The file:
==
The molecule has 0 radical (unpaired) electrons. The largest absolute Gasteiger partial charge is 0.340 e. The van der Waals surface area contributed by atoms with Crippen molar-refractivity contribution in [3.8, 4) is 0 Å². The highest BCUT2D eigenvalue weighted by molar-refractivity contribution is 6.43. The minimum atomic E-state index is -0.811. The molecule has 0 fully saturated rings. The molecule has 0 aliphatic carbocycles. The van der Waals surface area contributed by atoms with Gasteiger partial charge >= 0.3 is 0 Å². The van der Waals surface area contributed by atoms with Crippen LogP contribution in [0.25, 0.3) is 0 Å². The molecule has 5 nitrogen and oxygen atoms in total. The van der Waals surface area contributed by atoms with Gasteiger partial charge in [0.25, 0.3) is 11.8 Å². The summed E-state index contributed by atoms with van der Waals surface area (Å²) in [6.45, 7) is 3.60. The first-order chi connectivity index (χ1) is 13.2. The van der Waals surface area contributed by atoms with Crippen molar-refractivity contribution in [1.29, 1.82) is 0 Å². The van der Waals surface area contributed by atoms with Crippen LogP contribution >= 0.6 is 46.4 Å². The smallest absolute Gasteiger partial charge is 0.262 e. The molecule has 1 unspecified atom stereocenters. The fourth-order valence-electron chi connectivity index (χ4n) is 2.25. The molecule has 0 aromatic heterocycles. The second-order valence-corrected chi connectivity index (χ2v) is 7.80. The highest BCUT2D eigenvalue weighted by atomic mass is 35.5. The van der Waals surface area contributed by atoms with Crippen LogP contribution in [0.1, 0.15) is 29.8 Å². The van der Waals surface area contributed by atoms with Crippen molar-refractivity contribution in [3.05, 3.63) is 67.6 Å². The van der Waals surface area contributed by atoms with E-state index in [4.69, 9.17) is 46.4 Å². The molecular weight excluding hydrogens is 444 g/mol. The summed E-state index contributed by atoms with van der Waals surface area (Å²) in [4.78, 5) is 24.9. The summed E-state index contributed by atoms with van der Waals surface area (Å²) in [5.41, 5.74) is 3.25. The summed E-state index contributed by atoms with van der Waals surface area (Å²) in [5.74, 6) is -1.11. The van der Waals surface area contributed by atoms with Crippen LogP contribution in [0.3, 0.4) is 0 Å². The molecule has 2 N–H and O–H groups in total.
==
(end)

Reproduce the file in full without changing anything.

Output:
The molecule has 0 radical (unpaired) electrons. The largest absolute Gasteiger partial charge is 0.340 e. The van der Waals surface area contributed by atoms with Crippen molar-refractivity contribution in [3.8, 4) is 0 Å². The highest BCUT2D eigenvalue weighted by molar-refractivity contribution is 6.43. The minimum atomic E-state index is -0.811. The molecule has 0 fully saturated rings. The molecule has 0 aliphatic carbocycles. The van der Waals surface area contributed by atoms with Gasteiger partial charge >= 0.3 is 0 Å². The van der Waals surface area contributed by atoms with Crippen LogP contribution in [0.25, 0.3) is 0 Å². The molecule has 5 nitrogen and oxygen atoms in total. The van der Waals surface area contributed by atoms with Gasteiger partial charge in [0.25, 0.3) is 11.8 Å². The summed E-state index contributed by atoms with van der Waals surface area (Å²) in [6.45, 7) is 3.60. The first-order chi connectivity index (χ1) is 13.2. The van der Waals surface area contributed by atoms with Crippen molar-refractivity contribution in [1.29, 1.82) is 0 Å². The van der Waals surface area contributed by atoms with Crippen LogP contribution >= 0.6 is 46.4 Å². The smallest absolute Gasteiger partial charge is 0.262 e. The molecule has 1 unspecified atom stereocenters. The fourth-order valence-electron chi connectivity index (χ4n) is 2.25. The molecule has 0 aromatic heterocycles. The second-order valence-corrected chi connectivity index (χ2v) is 7.80. The highest BCUT2D eigenvalue weighted by atomic mass is 35.5. The van der Waals surface area contributed by atoms with Crippen LogP contribution in [0.1, 0.15) is 29.8 Å². The van der Waals surface area contributed by atoms with Crippen molar-refractivity contribution in [3.05, 3.63) is 67.6 Å². The van der Waals surface area contributed by atoms with E-state index in [4.69, 9.17) is 46.4 Å². The molecular weight excluding hydrogens is 444 g/mol. The summed E-state index contributed by atoms with van der Waals surface area (Å²) in [4.78, 5) is 24.9. The summed E-state index contributed by atoms with van der Waals surface area (Å²) in [5.41, 5.74) is 3.25. The summed E-state index contributed by atoms with van der Waals surface area (Å²) in [5.74, 6) is -1.11. The van der Waals surface area contributed by atoms with Crippen LogP contribution in [0.3, 0.4) is 0 Å². The molecule has 2 N–H and O–H groups in total.